Lisa Varano, staff writer
November 21, 2010 — Widespread snowfall in British Columbia brings out the shovels.
Snow is an unusual sight in parts of British Columbia more used to rain. For a change, the rain turned to snow late Friday evening in southern B.C.
Between five and 25 cm of snow coated the ground by Saturday morning. People were digging out in the Vancouver area (8 cm), Victoria (13 cm), and Nanaimo (a whopping 24 cm).
Gerald Cheng, a meteorologist here at The Weather Network, explains what caused all this snow. “Low pressure situated off the south coast combined with Arctic air spreading west from the Prairies to B.C.,” he says.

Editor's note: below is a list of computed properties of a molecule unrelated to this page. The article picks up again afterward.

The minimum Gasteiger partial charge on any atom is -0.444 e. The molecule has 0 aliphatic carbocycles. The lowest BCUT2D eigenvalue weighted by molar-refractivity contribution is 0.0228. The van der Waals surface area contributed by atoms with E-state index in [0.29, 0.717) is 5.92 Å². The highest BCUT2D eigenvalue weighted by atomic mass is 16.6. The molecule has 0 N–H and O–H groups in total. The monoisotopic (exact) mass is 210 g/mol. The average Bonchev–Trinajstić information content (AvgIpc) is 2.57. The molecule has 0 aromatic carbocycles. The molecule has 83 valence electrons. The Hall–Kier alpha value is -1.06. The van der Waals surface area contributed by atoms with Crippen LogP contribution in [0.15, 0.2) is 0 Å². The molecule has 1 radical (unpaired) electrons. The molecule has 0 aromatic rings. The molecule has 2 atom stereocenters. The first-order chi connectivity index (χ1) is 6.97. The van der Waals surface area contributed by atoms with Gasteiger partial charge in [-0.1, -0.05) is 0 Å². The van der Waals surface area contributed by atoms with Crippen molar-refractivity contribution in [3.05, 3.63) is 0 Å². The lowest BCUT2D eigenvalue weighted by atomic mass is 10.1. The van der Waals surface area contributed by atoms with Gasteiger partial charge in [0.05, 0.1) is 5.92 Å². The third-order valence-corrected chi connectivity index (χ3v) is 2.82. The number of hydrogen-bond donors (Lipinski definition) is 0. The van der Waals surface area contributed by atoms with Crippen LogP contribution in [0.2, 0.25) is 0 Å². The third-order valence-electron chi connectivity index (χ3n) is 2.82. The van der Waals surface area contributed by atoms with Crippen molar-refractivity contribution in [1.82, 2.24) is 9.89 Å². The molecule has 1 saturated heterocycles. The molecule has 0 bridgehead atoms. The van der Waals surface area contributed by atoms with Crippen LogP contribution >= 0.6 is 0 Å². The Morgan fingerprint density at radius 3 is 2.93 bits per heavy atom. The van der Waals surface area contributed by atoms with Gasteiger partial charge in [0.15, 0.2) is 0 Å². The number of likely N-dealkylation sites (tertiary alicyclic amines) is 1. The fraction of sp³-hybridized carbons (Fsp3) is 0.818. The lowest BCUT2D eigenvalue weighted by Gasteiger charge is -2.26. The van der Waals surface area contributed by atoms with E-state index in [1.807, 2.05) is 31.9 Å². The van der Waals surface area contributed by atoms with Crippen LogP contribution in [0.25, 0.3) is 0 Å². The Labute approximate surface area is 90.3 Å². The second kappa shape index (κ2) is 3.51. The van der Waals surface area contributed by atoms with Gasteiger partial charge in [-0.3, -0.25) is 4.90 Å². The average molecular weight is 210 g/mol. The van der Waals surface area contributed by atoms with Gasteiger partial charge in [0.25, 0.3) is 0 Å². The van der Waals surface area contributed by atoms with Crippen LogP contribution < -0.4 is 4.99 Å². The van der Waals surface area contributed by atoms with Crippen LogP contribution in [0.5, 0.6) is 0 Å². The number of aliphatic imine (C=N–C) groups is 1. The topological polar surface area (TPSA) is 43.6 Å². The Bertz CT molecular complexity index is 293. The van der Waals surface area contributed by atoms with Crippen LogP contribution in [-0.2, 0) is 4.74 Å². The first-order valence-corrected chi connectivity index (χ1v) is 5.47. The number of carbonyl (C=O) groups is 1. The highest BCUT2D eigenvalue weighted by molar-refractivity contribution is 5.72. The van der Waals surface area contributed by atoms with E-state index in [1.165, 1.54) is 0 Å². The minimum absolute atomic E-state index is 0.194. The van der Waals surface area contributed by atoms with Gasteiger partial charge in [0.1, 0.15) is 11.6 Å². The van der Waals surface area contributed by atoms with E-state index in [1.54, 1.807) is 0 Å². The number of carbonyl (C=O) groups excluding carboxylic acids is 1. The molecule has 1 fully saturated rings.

On B.C.'s central and north coast, powerful winds and cold Arctic air produced overnight windchill values of -20 inland through the weekend.
The wintery weather knocked out power to thousands of customers on the Lower Mainland and Vancouver Island on Saturday, according to B.C. Hydro. Road and ferry delays were also reported in Victoria and other areas not accustomed to snow.
On Sunday, callers to our Stormline (1-800-463-9463) reported that snow had begun falling again on Vancouver Island, including in Nanaimo and Victoria. The sea effect snow showers were significant in areas like Tofino, where almost 10 cm of snow had accumulated by Sunday afternoon.
One part of B.C. that is used to snow is the Interior. Early snowfall this season has allowed several ski resorts to open early.